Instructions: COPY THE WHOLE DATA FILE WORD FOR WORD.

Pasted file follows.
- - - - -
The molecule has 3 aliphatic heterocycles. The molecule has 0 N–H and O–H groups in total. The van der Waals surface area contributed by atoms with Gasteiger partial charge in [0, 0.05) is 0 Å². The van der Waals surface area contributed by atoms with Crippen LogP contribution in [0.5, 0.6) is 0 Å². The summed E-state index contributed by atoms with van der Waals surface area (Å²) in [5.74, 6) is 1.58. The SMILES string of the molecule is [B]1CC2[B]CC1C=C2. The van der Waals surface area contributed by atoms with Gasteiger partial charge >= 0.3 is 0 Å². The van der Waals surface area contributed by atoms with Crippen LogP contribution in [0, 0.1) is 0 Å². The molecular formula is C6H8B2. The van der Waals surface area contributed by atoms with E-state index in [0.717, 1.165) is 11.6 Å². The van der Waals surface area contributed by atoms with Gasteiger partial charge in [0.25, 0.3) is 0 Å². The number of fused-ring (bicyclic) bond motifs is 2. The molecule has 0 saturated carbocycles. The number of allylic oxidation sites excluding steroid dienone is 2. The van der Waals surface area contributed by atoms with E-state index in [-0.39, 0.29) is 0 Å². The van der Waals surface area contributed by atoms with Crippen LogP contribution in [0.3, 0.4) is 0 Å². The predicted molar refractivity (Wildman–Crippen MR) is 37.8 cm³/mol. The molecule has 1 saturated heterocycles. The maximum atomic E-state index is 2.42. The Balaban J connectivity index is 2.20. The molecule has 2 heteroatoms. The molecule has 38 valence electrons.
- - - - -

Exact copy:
The molecule has 3 aliphatic heterocycles. The molecule has 0 N–H and O–H groups in total. The van der Waals surface area contributed by atoms with Gasteiger partial charge in [0, 0.05) is 0 Å². The van der Waals surface area contributed by atoms with Crippen LogP contribution in [0.5, 0.6) is 0 Å². The summed E-state index contributed by atoms with van der Waals surface area (Å²) in [5.74, 6) is 1.58. The SMILES string of the molecule is [B]1CC2[B]CC1C=C2. The van der Waals surface area contributed by atoms with Gasteiger partial charge >= 0.3 is 0 Å². The van der Waals surface area contributed by atoms with Crippen LogP contribution in [0, 0.1) is 0 Å². The molecular formula is C6H8B2. The van der Waals surface area contributed by atoms with E-state index in [0.717, 1.165) is 11.6 Å². The van der Waals surface area contributed by atoms with Gasteiger partial charge in [0.25, 0.3) is 0 Å². The number of fused-ring (bicyclic) bond motifs is 2. The molecule has 0 saturated carbocycles. The number of allylic oxidation sites excluding steroid dienone is 2. The van der Waals surface area contributed by atoms with E-state index in [-0.39, 0.29) is 0 Å². The van der Waals surface area contributed by atoms with Crippen LogP contribution in [0.3, 0.4) is 0 Å². The predicted molar refractivity (Wildman–Crippen MR) is 37.8 cm³/mol. The molecule has 1 saturated heterocycles. The maximum atomic E-state index is 2.42. The Balaban J connectivity index is 2.20. The molecule has 2 heteroatoms. The molecule has 38 valence electrons.